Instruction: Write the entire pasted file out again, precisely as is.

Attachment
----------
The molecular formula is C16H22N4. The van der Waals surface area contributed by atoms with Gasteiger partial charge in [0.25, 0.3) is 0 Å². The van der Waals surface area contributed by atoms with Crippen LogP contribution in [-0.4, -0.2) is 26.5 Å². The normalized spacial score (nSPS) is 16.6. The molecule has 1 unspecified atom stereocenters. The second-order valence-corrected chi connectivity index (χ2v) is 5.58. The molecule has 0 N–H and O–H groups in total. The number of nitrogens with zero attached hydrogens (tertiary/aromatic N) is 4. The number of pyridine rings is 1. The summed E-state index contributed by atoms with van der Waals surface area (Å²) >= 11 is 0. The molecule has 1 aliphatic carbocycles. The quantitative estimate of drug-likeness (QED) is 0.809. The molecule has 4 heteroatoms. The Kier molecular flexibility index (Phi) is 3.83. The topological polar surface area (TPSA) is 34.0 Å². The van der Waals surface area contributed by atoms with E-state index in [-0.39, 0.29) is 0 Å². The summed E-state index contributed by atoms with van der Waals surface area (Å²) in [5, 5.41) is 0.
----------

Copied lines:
The molecular formula is C16H22N4. The van der Waals surface area contributed by atoms with Gasteiger partial charge in [0.25, 0.3) is 0 Å². The van der Waals surface area contributed by atoms with Crippen LogP contribution in [-0.4, -0.2) is 26.5 Å². The normalized spacial score (nSPS) is 16.6. The molecule has 1 unspecified atom stereocenters. The second-order valence-corrected chi connectivity index (χ2v) is 5.58. The molecule has 0 N–H and O–H groups in total. The number of nitrogens with zero attached hydrogens (tertiary/aromatic N) is 4. The number of pyridine rings is 1. The summed E-state index contributed by atoms with van der Waals surface area (Å²) >= 11 is 0. The molecule has 1 aliphatic carbocycles. The quantitative estimate of drug-likeness (QED) is 0.809. The molecule has 4 heteroatoms. The Kier molecular flexibility index (Phi) is 3.83. The topological polar surface area (TPSA) is 34.0 Å². The van der Waals surface area contributed by atoms with E-state index in [-0.39, 0.29) is 0 Å². The summed E-state index contributed by atoms with van der Waals surface area (Å²) in [5, 5.41) is 0.